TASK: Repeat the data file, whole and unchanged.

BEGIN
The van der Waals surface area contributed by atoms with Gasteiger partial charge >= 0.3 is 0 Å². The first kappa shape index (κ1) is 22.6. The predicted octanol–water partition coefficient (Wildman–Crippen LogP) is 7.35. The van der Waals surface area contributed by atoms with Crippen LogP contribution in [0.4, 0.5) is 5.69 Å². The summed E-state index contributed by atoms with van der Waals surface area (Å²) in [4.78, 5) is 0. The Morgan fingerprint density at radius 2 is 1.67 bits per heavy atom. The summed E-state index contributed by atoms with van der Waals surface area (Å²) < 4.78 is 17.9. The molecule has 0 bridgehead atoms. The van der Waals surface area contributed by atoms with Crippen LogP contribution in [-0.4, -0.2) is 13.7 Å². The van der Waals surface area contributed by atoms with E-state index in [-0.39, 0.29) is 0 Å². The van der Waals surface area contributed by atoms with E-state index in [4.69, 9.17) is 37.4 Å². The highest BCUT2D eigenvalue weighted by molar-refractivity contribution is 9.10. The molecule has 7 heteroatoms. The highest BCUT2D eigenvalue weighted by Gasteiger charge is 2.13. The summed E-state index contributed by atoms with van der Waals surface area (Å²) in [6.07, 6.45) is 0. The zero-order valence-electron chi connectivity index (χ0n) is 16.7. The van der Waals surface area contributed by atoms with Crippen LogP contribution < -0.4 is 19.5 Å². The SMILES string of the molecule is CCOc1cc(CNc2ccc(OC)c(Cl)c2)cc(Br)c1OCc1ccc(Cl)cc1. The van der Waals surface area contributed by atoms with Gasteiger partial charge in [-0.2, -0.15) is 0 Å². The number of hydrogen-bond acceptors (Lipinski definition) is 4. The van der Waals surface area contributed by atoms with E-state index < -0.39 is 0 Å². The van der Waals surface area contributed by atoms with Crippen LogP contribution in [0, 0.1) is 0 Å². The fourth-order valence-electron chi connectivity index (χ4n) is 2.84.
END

The van der Waals surface area contributed by atoms with Gasteiger partial charge >= 0.3 is 0 Å². The first kappa shape index (κ1) is 22.6. The predicted octanol–water partition coefficient (Wildman–Crippen LogP) is 7.35. The van der Waals surface area contributed by atoms with Crippen LogP contribution in [0.4, 0.5) is 5.69 Å². The summed E-state index contributed by atoms with van der Waals surface area (Å²) in [4.78, 5) is 0. The Morgan fingerprint density at radius 2 is 1.67 bits per heavy atom. The summed E-state index contributed by atoms with van der Waals surface area (Å²) < 4.78 is 17.9. The molecule has 0 bridgehead atoms. The van der Waals surface area contributed by atoms with Crippen LogP contribution in [-0.4, -0.2) is 13.7 Å². The van der Waals surface area contributed by atoms with E-state index in [-0.39, 0.29) is 0 Å². The van der Waals surface area contributed by atoms with E-state index in [4.69, 9.17) is 37.4 Å². The highest BCUT2D eigenvalue weighted by molar-refractivity contribution is 9.10. The molecule has 7 heteroatoms. The highest BCUT2D eigenvalue weighted by Gasteiger charge is 2.13. The summed E-state index contributed by atoms with van der Waals surface area (Å²) in [6.07, 6.45) is 0. The zero-order valence-electron chi connectivity index (χ0n) is 16.7. The van der Waals surface area contributed by atoms with Crippen LogP contribution < -0.4 is 19.5 Å². The SMILES string of the molecule is CCOc1cc(CNc2ccc(OC)c(Cl)c2)cc(Br)c1OCc1ccc(Cl)cc1. The van der Waals surface area contributed by atoms with Gasteiger partial charge in [-0.2, -0.15) is 0 Å². The number of hydrogen-bond acceptors (Lipinski definition) is 4. The van der Waals surface area contributed by atoms with E-state index < -0.39 is 0 Å². The van der Waals surface area contributed by atoms with Crippen LogP contribution in [0, 0.1) is 0 Å². The fourth-order valence-electron chi connectivity index (χ4n) is 2.84.